141 B.R. 669

In re Larry Keith MAYES and Charlotte Mae Mayes, Debtors.

Bankruptcy No. 85-20246(N). Claims Nos. 12, 28.United States Bankruptcy Court, E.D. Missouri, N.D.
May 27, 1992.

Joseph D. Welch, Hannibal, Mo., for debtors.

Charles E. Rendlen, III, Hannibal, Mo., for Cooke Sales
Service Co.

Leslie A. Davis, Clayton, Mo., trustee.

James S. Cole, St. Louis, Mo., Asst. U.S. Trustee.

MEMORANDUM OPINION
DAVID P. McDONALD, Chief Judge.

JURISDICTION

This Court has jurisdiction over the parties and subject matter of this proceeding

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pursuant to 28 U.S.C. § 1334, 151, and 157 and Local Rule 29 of the United States District Court for the Eastern District of Missouri. This is a “core proceeding” pursuant to 28 U.S.C. § 157(b)(2)(B), which the Court may hear and determine.

PROCEDURAL BACKGROUND

Cooke Sales and Service Co. (Cooke) filed their unsecured Claim Number 12 in the amount of $100,105.54. The Trustee filed an objection to the claim raising questions of whether the debtor had received the required notice necessary to create an allowable deficiency. A hearing was held and the Trustee’s objection to Claim Number 12 was sustained. Thereafter, the creditor filed Claim Number 28 as an amendment to Claim Number 12 and requested the court to reconsider its previous order. After a second hearing, the Court found that the creditor provided sufficient evidence to meet the Trustee’s previous objection and issued its Order allowing Claim Number 12 as unsecured in the amount of $87,605.54 and denying Claim Number 28 as a duplicate of Claim Number 12. However, the Trustee subsequently recast its objection to Cooke’s claim. The Trustee asserted that because the bankruptcy estate consists of proceeds derived from the sale of property held by the Debtors as tenants in the entirety, the Claimant should not be permitted to satisfy its claim, which is effective against only one of the Debtors, with the funds contained in the estate.

FACTUAL BACKGROUND

The facts are not in dispute. The Debtors, Larry Mayes and his wife Charlotte Mayes, filed their voluntary Chapter 7 case on September 9, 1985. All of the assets have been liquidated. The majority of those assets were held by the Debtors as tenants by the entirety. Cooke’s claim was only against Mr. Mayes both as an individual and in his capacity as a guarantor of payments due Cooke from Yates Energy and Development Company, Inc.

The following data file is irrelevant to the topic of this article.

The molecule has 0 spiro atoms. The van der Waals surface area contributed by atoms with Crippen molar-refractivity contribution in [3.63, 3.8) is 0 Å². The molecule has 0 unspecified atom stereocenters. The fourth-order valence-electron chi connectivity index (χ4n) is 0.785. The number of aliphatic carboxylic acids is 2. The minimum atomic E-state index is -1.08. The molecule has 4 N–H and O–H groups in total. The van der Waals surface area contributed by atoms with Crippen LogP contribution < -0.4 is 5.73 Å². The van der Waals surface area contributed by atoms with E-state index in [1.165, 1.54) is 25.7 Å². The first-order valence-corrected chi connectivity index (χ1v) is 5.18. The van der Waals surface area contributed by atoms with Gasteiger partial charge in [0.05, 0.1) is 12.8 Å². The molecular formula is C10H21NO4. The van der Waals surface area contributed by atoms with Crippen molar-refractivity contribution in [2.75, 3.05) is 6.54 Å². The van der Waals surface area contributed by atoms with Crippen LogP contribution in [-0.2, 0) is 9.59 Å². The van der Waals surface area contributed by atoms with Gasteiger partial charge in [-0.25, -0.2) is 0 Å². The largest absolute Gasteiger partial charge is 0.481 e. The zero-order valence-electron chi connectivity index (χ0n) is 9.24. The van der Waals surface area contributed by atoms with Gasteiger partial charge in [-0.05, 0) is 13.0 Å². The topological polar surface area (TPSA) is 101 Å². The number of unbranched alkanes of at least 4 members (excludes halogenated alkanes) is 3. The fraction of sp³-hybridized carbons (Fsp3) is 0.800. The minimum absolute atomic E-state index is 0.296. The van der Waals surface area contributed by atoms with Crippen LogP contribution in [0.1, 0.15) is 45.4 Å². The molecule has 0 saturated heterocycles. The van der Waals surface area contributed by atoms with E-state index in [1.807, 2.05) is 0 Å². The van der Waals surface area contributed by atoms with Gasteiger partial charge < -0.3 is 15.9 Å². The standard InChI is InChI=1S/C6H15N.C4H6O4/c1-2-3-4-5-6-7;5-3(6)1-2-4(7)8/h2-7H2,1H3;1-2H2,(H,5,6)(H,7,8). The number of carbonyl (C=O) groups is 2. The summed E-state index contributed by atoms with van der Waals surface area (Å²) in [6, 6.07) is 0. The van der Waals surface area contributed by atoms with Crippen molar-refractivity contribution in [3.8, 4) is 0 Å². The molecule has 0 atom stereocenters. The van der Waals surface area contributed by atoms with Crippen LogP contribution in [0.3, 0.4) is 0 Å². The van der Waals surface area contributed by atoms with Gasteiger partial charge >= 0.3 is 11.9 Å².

DISCUSSION

The sole issue before the court is whether all or part of the proceeds of the sale of entireties property in this bankruptcy estate can be used to pay Cooke’s claim against Mr. Mayes. This court previously considered this issue in In re Huth, 122 B.R. 724
(Bankr.E.D.Mo. 1988).

In the Huth case, as in the case at bar, the trustee sold property the joint debtors had held as tenants by the entirety. The Huth trustee placed funds equal to the value of the debtors’ homestead exemption in an escrow account. The trustee subsequently claimed that the money in the escrow account had lost its character as homestead proceeds because the debtors had not reinvested it within a reasonable time of the sale of the homestead property and that the funds were therefore available to pay the claims of the debtors’ unsecured creditors. The debtor objected to the trustee’s use of the escrow money and argued that the funds had not lost their character as homestead proceeds and that the funds were proceeds of the sale of property the debtors had held as tenants by the entirety and therefore were unavailable to pay the claims of creditors. This court held that a reasonable period to reinvest the proceeds had not expired and that the funds retained their homestead character and were exempt from the creditors’ claims. However, this court continued, and further held that the proceeds of the sale of entireties property are exempt from creditors’ claims that run against only one spouse.[1]

In the case at bar, Cooke’s claim is only against Mr. Mayes. Under the holding in Huth, the proceeds of the sale of entireties property are unavailable to satisfy the claims creditors hold against one spouse, even when the spouse who is not obligated to the creditor has filed a joint petition in bankruptcy with the spouse against whom the creditor’s claim applies. Therefore, the proceeds of the sale of the property Mr.

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Mayes held with Mrs. Mayes as tenants by the entirety cannot be used to satisfy Cooke’s claim against Mr. Mayes. Accordingly, the Court finds that the funds held by the Trustee that were derived from the liquidation of the Debtors’ entireties property shall first be distributed to the Debtors’ joint creditors who have filed timely claims, less administrative expenses and appropriate exemptions. See In re Garner, 952 F.2d 232 (8th Cir. 1991).

An Order consistent with this Memorandum Opinion will be entered this date.

ORDER
For the reasons set forth in the Memorandum Opinion filed this date, it is

ORDERED that the Trustee shall distribute those funds which were derived from the liquidation of Debtors’ entireties property to those Debtors’ joint creditors who have filed timely claims less administrative expenses and appropriate exemptions.

[1] The court explained that the debtors erred in asserting that any property they had held as tenants by the entirety was exempt from all claims. Instead, the court explained that, under Missouri law as applied through Bankruptcy Code § 522(b)(2)(B), property held in the entirety is exempt from the claims of creditors whose claims run only against one spouse but that entireties property is not exempt from the claims of joint creditors of the spouses.